Finally, its just ridiculous to think that in today's world, which is ever globalizing, its possible let alone desirable to keep people from other countries out. Its not a realistic thing to promise, even if we were to completely stop with the whole EU tomorrow. Inter European immigration is going to happen, so better deal with it and make the most out of it, which really isn't that hard, than lie to the voters that you can keep them out of the country.
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Message 1454640 - Posted: 16 Dec 2013, 23:40:29 UTC - in response to Message 1454639.  

European rules pretty clearly state that migrants are not allowed to be a burden on the social security system for the first five years that they are in their host country. If they are shorter than a few years in the host country, they are not entitled to any kind of welfare. So, you can keep out the 'moochers' (and their numbers are even more exaggerated) while you keep the people that contribute in a positive way to your economy.


Are you sure of your facts here?

This says otherwise

"Since the three years to 2011, the number of EU migrants coming to Britain without a job increased by 73 per cent." free movement? Even without a job?

"It comes after a new EU study found more than 600,000 unemployed European Union migrants are living in the UK at a cost of £1.5 billion to the NHS." Note that it is not a British survey but an EU one, so we can't be accused of any bias
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Message 1454642 - Posted: 17 Dec 2013, 0:18:59 UTC

Interesting developments.......

European fears over Russian missiles

...naw, nothing to worry about, the Mekon's economical and political union will prevent those!
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Message 1454768 - Posted: 17 Dec 2013, 10:08:08 UTC - in response to Message 1454640.  
Last modified: 17 Dec 2013, 10:09:44 UTC

Are you sure of your facts here?

This says otherwise

"Since the three years to 2011, the number of EU migrants coming to Britain without a job increased by 73 per cent." free movement? Even without a job?

"It comes after a new EU study found more than 600,000 unemployed European Union migrants are living in the UK at a cost of £1.5 billion to the NHS." Note that it is not a British survey but an EU one, so we can't be accused of any bias

EU directive 2004/58/EC Article 7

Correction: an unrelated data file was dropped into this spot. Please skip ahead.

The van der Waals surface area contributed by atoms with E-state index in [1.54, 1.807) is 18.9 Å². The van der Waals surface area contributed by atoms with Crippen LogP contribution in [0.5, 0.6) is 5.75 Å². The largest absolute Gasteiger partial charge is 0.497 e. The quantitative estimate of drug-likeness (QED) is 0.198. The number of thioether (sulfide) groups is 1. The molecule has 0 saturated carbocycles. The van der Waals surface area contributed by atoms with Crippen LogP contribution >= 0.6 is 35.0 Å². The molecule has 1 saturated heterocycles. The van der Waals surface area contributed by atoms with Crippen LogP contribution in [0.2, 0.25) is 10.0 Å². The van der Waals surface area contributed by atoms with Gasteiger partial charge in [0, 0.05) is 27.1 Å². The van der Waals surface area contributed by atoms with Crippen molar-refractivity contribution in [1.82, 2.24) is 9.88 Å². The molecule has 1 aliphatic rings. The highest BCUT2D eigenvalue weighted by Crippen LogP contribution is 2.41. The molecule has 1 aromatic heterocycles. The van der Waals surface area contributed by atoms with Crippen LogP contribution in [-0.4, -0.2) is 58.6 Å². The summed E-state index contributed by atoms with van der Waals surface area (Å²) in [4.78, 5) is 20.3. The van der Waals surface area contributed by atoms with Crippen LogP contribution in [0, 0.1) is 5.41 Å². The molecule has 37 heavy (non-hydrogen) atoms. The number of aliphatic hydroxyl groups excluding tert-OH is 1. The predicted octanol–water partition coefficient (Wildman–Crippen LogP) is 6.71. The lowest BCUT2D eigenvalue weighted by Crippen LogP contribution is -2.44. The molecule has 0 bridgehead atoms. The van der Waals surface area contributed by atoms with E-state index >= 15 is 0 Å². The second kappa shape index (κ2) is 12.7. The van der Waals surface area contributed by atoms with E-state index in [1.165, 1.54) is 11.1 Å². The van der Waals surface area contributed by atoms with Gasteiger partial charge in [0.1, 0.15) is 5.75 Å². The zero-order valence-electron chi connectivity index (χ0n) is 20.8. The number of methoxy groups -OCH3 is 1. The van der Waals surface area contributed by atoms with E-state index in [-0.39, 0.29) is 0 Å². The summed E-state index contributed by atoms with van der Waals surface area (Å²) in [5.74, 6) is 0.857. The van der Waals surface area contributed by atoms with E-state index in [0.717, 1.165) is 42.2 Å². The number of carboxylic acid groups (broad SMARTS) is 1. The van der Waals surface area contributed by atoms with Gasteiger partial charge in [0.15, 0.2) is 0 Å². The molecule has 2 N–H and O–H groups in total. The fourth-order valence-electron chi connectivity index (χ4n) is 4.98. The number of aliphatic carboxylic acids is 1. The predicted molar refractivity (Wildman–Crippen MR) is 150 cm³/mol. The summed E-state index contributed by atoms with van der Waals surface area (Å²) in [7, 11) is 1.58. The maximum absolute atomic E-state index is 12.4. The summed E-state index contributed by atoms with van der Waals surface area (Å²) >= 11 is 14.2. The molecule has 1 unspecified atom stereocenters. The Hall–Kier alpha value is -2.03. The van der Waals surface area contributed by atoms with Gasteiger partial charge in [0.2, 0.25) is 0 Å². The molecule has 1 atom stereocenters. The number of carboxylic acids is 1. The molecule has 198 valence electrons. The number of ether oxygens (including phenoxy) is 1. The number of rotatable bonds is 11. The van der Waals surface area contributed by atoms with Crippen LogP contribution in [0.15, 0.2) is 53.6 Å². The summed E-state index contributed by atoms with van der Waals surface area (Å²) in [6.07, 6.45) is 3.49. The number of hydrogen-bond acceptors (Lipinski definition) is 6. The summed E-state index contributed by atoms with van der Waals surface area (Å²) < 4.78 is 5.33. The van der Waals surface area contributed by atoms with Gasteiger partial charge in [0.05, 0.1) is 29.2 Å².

Right of residence for more than 3 months

1. All Union citizens shall have the right of residence on the
territory of another Member State for a period of longer than
three months if they:

(a) are workers or self-employed persons in the host Member
State; or

(b) have sufficient resources for themselves and their family
members not to become a burden on the social assistance
system of the host Member State during their period of
residence and have comprehensive sickness insurance cover
in the host Member State; or

(c) are enrolled at a private or public establishment, accredited or financed by the host Member State on the basis of its legislation or administrative practice, for the principal purpose of following a course of study, including vocational training; and

have comprehensive sickness insurance cover in the host Member State and assure the relevant national authority, by means of a declaration or by such equivalent means as they may choose, that they have sufficient resources for themselves and their family members not to become a burden on the social assistance system of
the host Member State during their period of residence; or

(d) are family members accompanying or joining a Union
citizen who satisfies the conditions referred to in points (a),
(b) or (c).

2. The right of residence provided for in paragraph 1 shall
extend to family members who are not nationals of a Member
State, accompanying or joining the Union citizen in the host
Member State, provided that such Union citizen satisfies the
conditions referred to in paragraph 1(a), (b) or (c).

3. For the purposes of paragraph 1(a), a Union citizen who